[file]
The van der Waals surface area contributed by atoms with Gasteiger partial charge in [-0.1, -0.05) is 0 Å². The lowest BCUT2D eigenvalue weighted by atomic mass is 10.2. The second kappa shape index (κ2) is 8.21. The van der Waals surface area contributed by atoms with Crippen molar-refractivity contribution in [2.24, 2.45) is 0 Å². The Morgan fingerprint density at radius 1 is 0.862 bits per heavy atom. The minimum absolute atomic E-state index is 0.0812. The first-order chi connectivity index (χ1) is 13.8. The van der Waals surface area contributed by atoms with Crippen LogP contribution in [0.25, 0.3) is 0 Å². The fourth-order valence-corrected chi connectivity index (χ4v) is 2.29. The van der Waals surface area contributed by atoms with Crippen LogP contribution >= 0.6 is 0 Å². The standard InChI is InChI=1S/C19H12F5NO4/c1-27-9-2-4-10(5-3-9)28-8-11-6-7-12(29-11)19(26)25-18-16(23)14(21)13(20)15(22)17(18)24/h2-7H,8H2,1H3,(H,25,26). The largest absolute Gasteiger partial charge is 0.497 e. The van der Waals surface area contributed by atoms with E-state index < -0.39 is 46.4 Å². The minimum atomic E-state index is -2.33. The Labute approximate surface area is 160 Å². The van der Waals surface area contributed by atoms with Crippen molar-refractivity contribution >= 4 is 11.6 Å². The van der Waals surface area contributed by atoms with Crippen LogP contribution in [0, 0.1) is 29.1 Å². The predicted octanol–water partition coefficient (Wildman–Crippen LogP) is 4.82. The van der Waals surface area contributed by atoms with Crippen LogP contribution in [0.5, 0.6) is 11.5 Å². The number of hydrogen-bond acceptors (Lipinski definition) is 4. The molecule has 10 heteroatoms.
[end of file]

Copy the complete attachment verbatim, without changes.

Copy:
The van der Waals surface area contributed by atoms with Gasteiger partial charge in [-0.1, -0.05) is 0 Å². The lowest BCUT2D eigenvalue weighted by atomic mass is 10.2. The second kappa shape index (κ2) is 8.21. The van der Waals surface area contributed by atoms with Crippen molar-refractivity contribution in [2.24, 2.45) is 0 Å². The Morgan fingerprint density at radius 1 is 0.862 bits per heavy atom. The minimum absolute atomic E-state index is 0.0812. The first-order chi connectivity index (χ1) is 13.8. The van der Waals surface area contributed by atoms with Crippen LogP contribution in [0.25, 0.3) is 0 Å². The fourth-order valence-corrected chi connectivity index (χ4v) is 2.29. The van der Waals surface area contributed by atoms with Crippen LogP contribution >= 0.6 is 0 Å². The standard InChI is InChI=1S/C19H12F5NO4/c1-27-9-2-4-10(5-3-9)28-8-11-6-7-12(29-11)19(26)25-18-16(23)14(21)13(20)15(22)17(18)24/h2-7H,8H2,1H3,(H,25,26). The largest absolute Gasteiger partial charge is 0.497 e. The van der Waals surface area contributed by atoms with E-state index < -0.39 is 46.4 Å². The minimum atomic E-state index is -2.33. The Labute approximate surface area is 160 Å². The van der Waals surface area contributed by atoms with Crippen molar-refractivity contribution >= 4 is 11.6 Å². The van der Waals surface area contributed by atoms with Crippen LogP contribution in [0, 0.1) is 29.1 Å². The predicted octanol–water partition coefficient (Wildman–Crippen LogP) is 4.82. The van der Waals surface area contributed by atoms with Crippen LogP contribution in [0.5, 0.6) is 11.5 Å². The number of hydrogen-bond acceptors (Lipinski definition) is 4. The molecule has 10 heteroatoms.